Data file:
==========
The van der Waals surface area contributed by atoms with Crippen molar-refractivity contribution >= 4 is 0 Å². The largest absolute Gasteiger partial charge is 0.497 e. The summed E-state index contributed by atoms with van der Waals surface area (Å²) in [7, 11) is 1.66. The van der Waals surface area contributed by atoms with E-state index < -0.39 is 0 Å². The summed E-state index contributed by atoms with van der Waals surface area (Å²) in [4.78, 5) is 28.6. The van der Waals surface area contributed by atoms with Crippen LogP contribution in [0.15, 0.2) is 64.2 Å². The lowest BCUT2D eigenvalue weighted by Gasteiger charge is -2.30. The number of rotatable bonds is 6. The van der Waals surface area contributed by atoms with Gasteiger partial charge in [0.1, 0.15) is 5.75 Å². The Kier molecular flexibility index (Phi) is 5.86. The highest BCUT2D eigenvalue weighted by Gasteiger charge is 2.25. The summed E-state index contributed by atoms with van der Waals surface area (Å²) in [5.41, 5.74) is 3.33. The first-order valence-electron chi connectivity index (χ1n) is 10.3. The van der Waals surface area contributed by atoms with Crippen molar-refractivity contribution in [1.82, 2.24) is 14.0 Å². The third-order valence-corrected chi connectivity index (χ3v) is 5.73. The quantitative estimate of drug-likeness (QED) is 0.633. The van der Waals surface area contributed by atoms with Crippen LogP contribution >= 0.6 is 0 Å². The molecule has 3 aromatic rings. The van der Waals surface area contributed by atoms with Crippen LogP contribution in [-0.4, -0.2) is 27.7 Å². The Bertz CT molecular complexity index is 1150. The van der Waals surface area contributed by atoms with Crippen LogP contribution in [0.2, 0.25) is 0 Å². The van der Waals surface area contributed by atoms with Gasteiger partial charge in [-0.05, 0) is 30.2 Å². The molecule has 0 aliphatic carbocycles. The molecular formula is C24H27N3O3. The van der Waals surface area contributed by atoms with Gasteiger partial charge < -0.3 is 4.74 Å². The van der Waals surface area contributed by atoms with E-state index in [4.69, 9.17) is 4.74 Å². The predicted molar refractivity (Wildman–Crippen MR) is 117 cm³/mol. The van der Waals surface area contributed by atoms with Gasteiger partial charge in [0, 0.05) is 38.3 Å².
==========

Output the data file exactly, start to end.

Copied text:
The van der Waals surface area contributed by atoms with Crippen molar-refractivity contribution >= 4 is 0 Å². The largest absolute Gasteiger partial charge is 0.497 e. The summed E-state index contributed by atoms with van der Waals surface area (Å²) in [7, 11) is 1.66. The van der Waals surface area contributed by atoms with E-state index < -0.39 is 0 Å². The summed E-state index contributed by atoms with van der Waals surface area (Å²) in [4.78, 5) is 28.6. The van der Waals surface area contributed by atoms with Crippen LogP contribution in [0.15, 0.2) is 64.2 Å². The lowest BCUT2D eigenvalue weighted by Gasteiger charge is -2.30. The number of rotatable bonds is 6. The van der Waals surface area contributed by atoms with Gasteiger partial charge in [0.1, 0.15) is 5.75 Å². The Kier molecular flexibility index (Phi) is 5.86. The highest BCUT2D eigenvalue weighted by Gasteiger charge is 2.25. The summed E-state index contributed by atoms with van der Waals surface area (Å²) in [5.41, 5.74) is 3.33. The first-order valence-electron chi connectivity index (χ1n) is 10.3. The van der Waals surface area contributed by atoms with Crippen molar-refractivity contribution in [1.82, 2.24) is 14.0 Å². The third-order valence-corrected chi connectivity index (χ3v) is 5.73. The quantitative estimate of drug-likeness (QED) is 0.633. The van der Waals surface area contributed by atoms with Crippen LogP contribution >= 0.6 is 0 Å². The molecule has 3 aromatic rings. The van der Waals surface area contributed by atoms with Crippen LogP contribution in [-0.4, -0.2) is 27.7 Å². The Bertz CT molecular complexity index is 1150. The van der Waals surface area contributed by atoms with Crippen LogP contribution in [0.2, 0.25) is 0 Å². The van der Waals surface area contributed by atoms with Gasteiger partial charge in [-0.05, 0) is 30.2 Å². The molecule has 0 aliphatic carbocycles. The molecular formula is C24H27N3O3. The van der Waals surface area contributed by atoms with Gasteiger partial charge < -0.3 is 4.74 Å². The van der Waals surface area contributed by atoms with E-state index in [4.69, 9.17) is 4.74 Å². The predicted molar refractivity (Wildman–Crippen MR) is 117 cm³/mol. The van der Waals surface area contributed by atoms with Gasteiger partial charge in [0, 0.05) is 38.3 Å².